(The lesson takes place in a classroom that has suitably distanced tables. This leaves practically no room for the teacher to move around. Moving from the teacher’s desk to the whiteboard means battling through a series of A2 sheets hanging from a washing line as if in a jungle).
In Year 5 we are waiting for a large delivery of xylophones. There will soon be enough xylophones for one per pupil in each Year 5 class of thirty. This is thanks to a grant from a charity called Restore the Music. You can follow them on Twitter @RTMusicUK. While we wait for these instruments to arrive the lessons feature a mixture of various musical challenges, certain songs related to the Year 5 topic this term and general musicianship development. Today’s lesson went very well and I felt like sharing it with the world.
I start by humming some simple pentatonic phrases for the children to sing back to me as a warm-up. I point to the five pitches (do, re, mi, so, la) written vertically as a ‘pitch ladder’ on the board.
“These are the pitches we’ve been humming. There are only five. What do we call a scale with five notes?” It’s a simple recall question from last week’s lesson.
I sing ‘Hello Everyone’ using different pentatonic melodies. The children respond with hand signs and the pitch names. One boy is particularly good at this and sings out confidently. Many in the class are following his lead. Few could do this alone but as a group they have more confidence. A table at the front has some children who are not really able to follow this exercise. It’s how the class is laid out as I am teaching in classrooms and not the Music Room. They would benefit from being next to more capable children. I keep the melodies mainly simple steps rather than larger intervals but I do a few bigger intervals at the end. Next, I point to the ‘pitch ladder’ and, giving a starting pitch, I point to different pitches for the class to sing back. Despite a six month break they do this very well. Maybe learning solfa in this way is like riding a bike? I invite a volunteer to lead the activity. He does so and I ask the class how this leader helped everyone to be successful: he did not make any large intervals and he kept a slow, steady beat to his ‘conducting’.
Continuing in this technical musicianship mode I produce some rhythm cards and the children read them: crotchets, quavers, semiquavers and crotchet rests all in 4-beat rhythms. Having done this I ask them to invent actions for ‘ta’, ‘ti-ti’ and ‘tikka tikka’. We run through the cards again with these new actions. They enjoy this more lively activity. And they enjoyed having a chance to choose the particular actions. As a general rule the more creative involvement the children have in lessons the more enjoyable they will find it. Even if it is just little choices like this.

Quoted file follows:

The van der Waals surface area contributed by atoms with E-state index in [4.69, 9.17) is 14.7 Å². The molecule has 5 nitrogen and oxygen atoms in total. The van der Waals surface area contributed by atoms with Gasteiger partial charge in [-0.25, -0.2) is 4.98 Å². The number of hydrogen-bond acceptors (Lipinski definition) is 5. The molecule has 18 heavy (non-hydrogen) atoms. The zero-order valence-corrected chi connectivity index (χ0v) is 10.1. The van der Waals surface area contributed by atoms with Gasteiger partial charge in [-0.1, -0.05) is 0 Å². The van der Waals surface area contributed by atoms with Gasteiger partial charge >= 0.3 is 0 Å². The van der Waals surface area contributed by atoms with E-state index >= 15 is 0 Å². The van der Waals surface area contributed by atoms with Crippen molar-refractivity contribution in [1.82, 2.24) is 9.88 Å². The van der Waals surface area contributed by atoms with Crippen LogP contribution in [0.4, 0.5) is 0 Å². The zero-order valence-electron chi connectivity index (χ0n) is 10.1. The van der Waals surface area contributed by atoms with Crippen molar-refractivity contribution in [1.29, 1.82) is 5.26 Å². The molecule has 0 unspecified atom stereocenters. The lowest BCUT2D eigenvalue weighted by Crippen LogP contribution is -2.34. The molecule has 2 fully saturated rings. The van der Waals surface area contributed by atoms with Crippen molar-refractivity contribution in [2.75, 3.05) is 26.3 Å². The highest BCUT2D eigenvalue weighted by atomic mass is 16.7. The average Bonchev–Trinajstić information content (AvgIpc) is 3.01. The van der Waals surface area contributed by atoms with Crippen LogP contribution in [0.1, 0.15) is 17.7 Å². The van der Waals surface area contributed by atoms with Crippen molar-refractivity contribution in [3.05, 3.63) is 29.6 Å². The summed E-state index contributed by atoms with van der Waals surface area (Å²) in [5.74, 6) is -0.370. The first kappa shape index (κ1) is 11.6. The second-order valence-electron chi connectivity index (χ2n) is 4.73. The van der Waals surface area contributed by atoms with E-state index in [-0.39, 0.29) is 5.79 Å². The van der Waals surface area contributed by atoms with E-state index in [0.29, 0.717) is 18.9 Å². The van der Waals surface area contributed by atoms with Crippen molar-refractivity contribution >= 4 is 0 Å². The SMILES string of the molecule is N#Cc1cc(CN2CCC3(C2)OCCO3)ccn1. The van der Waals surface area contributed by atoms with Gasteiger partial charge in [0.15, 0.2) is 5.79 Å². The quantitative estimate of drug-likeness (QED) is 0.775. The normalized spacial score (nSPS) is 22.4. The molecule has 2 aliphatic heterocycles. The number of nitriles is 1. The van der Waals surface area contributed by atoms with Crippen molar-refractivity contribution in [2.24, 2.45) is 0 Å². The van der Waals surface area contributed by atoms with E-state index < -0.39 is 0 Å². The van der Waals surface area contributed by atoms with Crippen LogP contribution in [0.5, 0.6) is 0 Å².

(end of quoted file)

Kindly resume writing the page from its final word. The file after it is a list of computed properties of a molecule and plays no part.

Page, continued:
Next everyone stands so we can run through a little song that has some moderately challenging actions that go with it. The song is called Bim Bam. Here is the song with the actions:
Most can do this. We start slow and do a faster version afterwards. It had been set as a ‘Musical Challenge’ last week i.e. something for the class to do with their teacher between music lessons but it had not been done.
Next we move on to look at a song related to the Year 5 topic of World War 2: We’ll Meet Again. We listened to an original Vera Lynn version last week, the one with all the male voices joining in halfway through. This week we practise singing the first four lines with a recorded honky tonk piano backing. The class sing it really well despite the quite tricky semitones at the start. Afterwards, the Teaching Assistant tells the class that she loves the song and explains that her grandparents, alive during the war, loved it too. It’s been 30 minutes now and, because of curious Covid timetables, the class have to go to break. As we walk down the stairs one girl tells me that she really likes the song. It’s interesting to me the way that music can speak to new audiences down through the years.